No doubt they’ll soon get well; the shock and strain
Have caused their stammering, disconnected talk.
Of course they’re ‘longing to go out again,’—
These boys with old, scared faces, learning to walk.
They’ll soon forget their haunted nights; their cowed
Subjection to the ghosts of friends who died,—
Their dreams that drip with murder; and they’ll be proud
Of glorious war that shatter’d all their pride…
Men who went out to battle, grim and glad;
Children, with eyes that hate you, broken and mad.
(Siegfried Sassoon, Craiglockart. October, 1917 )
Elisha OwenEnglish Literature ‘Survivors’ by Siegfried Sassoon In his poem ‘Survivors’, Siegfried Sassoon gives a satirical portrayal of life in the war. Though short in length, his poem is effective in using irony to poignantly expose the facade of war and its effect on the soldiers. Sassoon translates the realities of war into a soliloquy of contemplation and derision and with this the reader gains a sense of the writer’s experience and anger.
The opening line gives the reader a sense of misleading hope.
The calm feeling emphasized by the assured ‘No doubt’ reflects an ominous complacency that is indirectly criticized by Sassoon. The structure of the poem makes it doubly effective. Statements are written that seem to reassure the reader that the wounded and shell-shocked soldiers will be fine and that war is glorious but the writer immediately follows such statements with a graphic presentation of the physical and mental scars created by the war. Again the disassociated, unfeeling voice make its presence felt.
The flippant remark, suggesting that all soldiers were willing to return to the front, makes us imagine that the soldiers are raring to go out to the war front again and fight. This is again negated by describing the soldier’s faces as ‘old’ and ‘scared,’ contrasting the youth and innocence of the soldiers with the ageing process of the war and showing how war made these courageous men afraid and old before their time. Siegfried Sassoon uses ghost imagery to symbolize the psychological trauma of the soldiers.
Once again the reassuring statement that they will soon forget their haunted nights is contradicted by stating what haunts them in their sleep. Their sleep is filled with nightmares of the ghosts of friends who died in battle and the horrific scenes in the battlefield. When they are haunted by these how can they ever ‘soon’ forget anything? The underlying tone of sarcasm that runs throughout the entire poem is seen again when Sassoon writes that the soldiers will be proud of the lorious war. The writer’s disdain is obvious as the war not only shattered their pride in fighting for their country but shattered their individual selves. Sassoon ends the poem in an accusatory manner. The last two lines convey the total effect of the war; reducing men who went to war, glad to be serving their country, to the level of helpless children. The hate he talks about referring to the people who supported the war even though they could never understand its horror. Survivors’ juxtaposes hope and the harsh brutality of battle in an exploration of the brokenness of the soldiers and the unfeigned optimism of those who didn’t even go to war. Its sad rhetoric displays the lack of understanding and the alienation that so many soldiers felt. Siegfried Sassoon uses vivid language and description to capture the essence of despair. The poet’s stance on the matter is seemingly neutral but there is a subliminal message of cynicism and confrontation with a society that sent its men to a war they could never be prepared for.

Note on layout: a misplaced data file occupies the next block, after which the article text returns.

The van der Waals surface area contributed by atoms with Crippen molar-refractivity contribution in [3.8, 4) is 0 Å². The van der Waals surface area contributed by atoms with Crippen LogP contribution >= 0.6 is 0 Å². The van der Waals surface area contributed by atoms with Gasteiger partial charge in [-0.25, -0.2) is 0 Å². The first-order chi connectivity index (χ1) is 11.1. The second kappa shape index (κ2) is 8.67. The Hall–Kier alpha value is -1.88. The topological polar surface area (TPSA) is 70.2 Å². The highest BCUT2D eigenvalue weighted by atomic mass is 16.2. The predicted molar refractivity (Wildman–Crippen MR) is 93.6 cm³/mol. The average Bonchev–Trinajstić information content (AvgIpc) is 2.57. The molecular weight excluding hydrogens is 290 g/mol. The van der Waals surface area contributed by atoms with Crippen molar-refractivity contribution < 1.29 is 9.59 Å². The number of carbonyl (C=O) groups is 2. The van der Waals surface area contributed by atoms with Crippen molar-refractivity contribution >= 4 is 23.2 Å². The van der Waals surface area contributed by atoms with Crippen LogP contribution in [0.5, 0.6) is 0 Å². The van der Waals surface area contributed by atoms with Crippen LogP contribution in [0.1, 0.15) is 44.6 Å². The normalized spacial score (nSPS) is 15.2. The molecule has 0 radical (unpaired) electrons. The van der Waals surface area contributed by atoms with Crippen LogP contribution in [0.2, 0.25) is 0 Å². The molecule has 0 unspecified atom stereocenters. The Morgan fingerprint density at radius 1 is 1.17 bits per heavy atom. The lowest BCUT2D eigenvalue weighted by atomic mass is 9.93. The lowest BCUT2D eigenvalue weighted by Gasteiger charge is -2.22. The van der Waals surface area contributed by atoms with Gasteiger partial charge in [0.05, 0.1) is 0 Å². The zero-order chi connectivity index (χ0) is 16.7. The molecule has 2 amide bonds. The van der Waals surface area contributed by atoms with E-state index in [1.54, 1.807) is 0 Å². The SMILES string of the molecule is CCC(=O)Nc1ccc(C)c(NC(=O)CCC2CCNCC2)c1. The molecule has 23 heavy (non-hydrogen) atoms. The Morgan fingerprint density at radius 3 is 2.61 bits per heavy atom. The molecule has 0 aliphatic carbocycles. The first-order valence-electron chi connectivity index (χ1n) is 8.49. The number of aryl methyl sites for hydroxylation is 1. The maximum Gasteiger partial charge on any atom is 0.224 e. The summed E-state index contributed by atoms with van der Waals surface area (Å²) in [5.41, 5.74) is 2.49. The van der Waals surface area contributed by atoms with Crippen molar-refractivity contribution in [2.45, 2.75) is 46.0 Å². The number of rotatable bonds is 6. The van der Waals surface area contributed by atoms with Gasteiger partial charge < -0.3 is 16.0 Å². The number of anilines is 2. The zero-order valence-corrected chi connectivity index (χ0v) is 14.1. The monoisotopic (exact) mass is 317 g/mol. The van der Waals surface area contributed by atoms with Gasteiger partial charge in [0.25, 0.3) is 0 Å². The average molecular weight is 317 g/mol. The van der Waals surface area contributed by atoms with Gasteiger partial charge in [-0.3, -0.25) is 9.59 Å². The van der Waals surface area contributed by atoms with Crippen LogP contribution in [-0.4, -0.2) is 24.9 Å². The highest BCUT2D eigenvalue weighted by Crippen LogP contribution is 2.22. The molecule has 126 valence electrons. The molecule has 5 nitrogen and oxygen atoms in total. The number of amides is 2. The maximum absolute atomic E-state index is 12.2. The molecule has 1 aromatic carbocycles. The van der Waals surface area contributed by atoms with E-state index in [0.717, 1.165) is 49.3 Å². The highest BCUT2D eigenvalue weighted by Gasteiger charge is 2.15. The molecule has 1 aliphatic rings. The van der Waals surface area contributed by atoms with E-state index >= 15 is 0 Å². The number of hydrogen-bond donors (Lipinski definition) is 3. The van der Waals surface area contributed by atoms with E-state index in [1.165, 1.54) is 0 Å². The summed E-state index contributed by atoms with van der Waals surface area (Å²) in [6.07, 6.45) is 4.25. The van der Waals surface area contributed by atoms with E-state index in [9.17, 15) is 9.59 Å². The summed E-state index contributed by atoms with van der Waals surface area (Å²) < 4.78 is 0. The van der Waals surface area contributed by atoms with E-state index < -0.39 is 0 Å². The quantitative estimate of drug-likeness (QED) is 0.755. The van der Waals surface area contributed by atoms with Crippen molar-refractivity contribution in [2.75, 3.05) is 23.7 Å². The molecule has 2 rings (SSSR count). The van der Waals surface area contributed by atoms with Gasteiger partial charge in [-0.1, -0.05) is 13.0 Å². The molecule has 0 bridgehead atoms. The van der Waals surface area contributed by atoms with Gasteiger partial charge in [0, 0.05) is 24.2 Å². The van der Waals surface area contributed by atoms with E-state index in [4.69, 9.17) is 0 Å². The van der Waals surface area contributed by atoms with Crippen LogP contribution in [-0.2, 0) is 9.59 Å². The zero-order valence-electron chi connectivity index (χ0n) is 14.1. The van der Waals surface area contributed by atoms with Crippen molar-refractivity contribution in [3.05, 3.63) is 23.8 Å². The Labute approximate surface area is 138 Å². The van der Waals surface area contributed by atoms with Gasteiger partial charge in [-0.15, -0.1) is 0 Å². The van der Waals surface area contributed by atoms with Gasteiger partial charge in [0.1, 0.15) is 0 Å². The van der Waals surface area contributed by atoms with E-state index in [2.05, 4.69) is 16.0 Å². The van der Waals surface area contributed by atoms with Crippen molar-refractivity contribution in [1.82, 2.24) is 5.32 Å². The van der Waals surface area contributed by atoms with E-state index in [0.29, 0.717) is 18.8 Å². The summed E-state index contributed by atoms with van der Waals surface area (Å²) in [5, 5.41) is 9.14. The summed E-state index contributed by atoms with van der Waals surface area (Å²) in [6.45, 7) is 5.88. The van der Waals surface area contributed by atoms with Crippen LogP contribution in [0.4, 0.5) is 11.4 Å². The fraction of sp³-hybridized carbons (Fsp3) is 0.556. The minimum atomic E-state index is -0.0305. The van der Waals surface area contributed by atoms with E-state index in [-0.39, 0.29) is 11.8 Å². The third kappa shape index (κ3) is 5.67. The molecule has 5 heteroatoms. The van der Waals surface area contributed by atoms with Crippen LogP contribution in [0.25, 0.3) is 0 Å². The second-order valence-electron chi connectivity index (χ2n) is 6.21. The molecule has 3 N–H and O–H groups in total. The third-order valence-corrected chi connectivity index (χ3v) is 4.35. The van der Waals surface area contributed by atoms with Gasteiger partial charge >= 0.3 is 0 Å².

Summary Of Survivors By Siegfried Sassoon
The poem explanation could sound confusing for those people who are not connected with the war in any way. However, those who lived through the horrible war realities will find these lines close and penetrative. The poet pictures the effects that the battles left in fighters’ life the results that are not easy to be eliminated. He was trying to give an indirect criticism of the people’s contented attitude to the warfare. He puts the ironic tone to show how absurdly praises for the battle sound if one compares it with the soldier’s sufferings. Even when they are in safe and return to their families, they couldn’t be calm and happy. They should always fight with the army of their memories and emotions that will not go after the end of the terrible time. The poet tried to say that although people praise the soldiers and give them thanks, they could never understand how awful it is to have the battle inside you.
In order to sound clearer and more appealing, the author used a variety of poetic devices. One can find the examples of personification: “Eyes that hate you,” metaphor: “boys with scared old faces,” alliteration: “grim and glad,” and irony.
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